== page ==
Despite being completely redesigned, the performance-oriented C350 Sport is powered by the same 3.5-liter 24-valve V6 as its forbear. The engine generates an identical 268 horsepower and 258 pound-feet of torque. The C350 Sport comes standard with a smooth and efficient seven-speed automatic transmission that can be shifted manually when desired. A manual transmission is not offered as it was on the previous C350 Sport because so few American buyers have opted for it in the past, Mercedes says.

The C300 models likewise feature the same engine as the C280 they replace, a 3.0-liter 24-valve V6 good for the same 228 hp and 221 pound-feet of torque. The C300 Luxury gets the seven-speed automatic as standard equipment. The C300 Sport is now the only C-Class variant to come with a standard six-speed manual transmission; the automatic is optional.

Although Mercedes discontinued the manual transmission on the C350 Sport, it retained the manual transmission on the C300 Sport, the least expensive C-Class variant, because it fits the pricing structure. “It makes sense to offer it to an entry-level customer, who is more willing to opt for a manual transmission,” a spokesperson said.

This year marks the 25th anniversary of the original small Mercedes-Benz, the 190. Four generations later, the C-Class has become Mercedes-Benz’s North American sales leader. And since the previous generation C-Class went on sale in 2000, Mercedes-Benz has sold more than two million of them around the world, making it the company”s highest volume vehicle ever.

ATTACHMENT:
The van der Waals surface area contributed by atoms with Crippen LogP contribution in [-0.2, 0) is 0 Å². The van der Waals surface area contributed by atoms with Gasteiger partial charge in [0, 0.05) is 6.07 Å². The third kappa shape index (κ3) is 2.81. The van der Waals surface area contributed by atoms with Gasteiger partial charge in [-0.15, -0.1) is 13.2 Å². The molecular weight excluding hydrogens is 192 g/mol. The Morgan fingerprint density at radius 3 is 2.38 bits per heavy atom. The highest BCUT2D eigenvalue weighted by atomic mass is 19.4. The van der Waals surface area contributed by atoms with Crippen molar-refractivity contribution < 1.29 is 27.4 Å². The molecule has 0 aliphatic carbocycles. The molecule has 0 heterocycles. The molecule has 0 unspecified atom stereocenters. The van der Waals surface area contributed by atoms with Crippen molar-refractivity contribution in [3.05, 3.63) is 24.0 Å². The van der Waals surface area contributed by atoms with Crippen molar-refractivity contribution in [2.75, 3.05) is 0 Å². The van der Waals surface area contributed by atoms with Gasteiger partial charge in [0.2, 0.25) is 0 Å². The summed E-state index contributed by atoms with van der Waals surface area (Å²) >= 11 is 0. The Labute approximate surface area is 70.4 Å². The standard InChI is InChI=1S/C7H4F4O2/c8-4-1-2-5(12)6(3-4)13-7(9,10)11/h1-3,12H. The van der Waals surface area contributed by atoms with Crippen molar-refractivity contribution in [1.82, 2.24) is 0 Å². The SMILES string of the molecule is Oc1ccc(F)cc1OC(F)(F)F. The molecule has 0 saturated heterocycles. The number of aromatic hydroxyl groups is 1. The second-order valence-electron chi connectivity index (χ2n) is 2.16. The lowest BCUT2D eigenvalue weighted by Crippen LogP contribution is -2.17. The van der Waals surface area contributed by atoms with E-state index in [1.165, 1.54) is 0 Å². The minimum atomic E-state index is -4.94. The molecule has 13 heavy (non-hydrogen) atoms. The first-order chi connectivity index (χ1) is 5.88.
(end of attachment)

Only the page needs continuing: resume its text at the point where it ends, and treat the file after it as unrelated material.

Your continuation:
Up until now, the Mercedes C-Class has favored luxury over sport. With the introduction of the new C-Class, particularly the C350 Sport, Mercedes-Benz steps up the driving experience to make its compact sedan a better match for the athletic and engaging BMW 3 Series. But will the C-Class finally come out ahead?

2008 Mercedes-Benz C-Class - Exterior


With a new design language that’s equal parts sporty and sexy, the Mercedes C-Class definitely makes a positive first impression, easily garnering double takes from passersby, with especially intrigued glances from 3 Series drivers.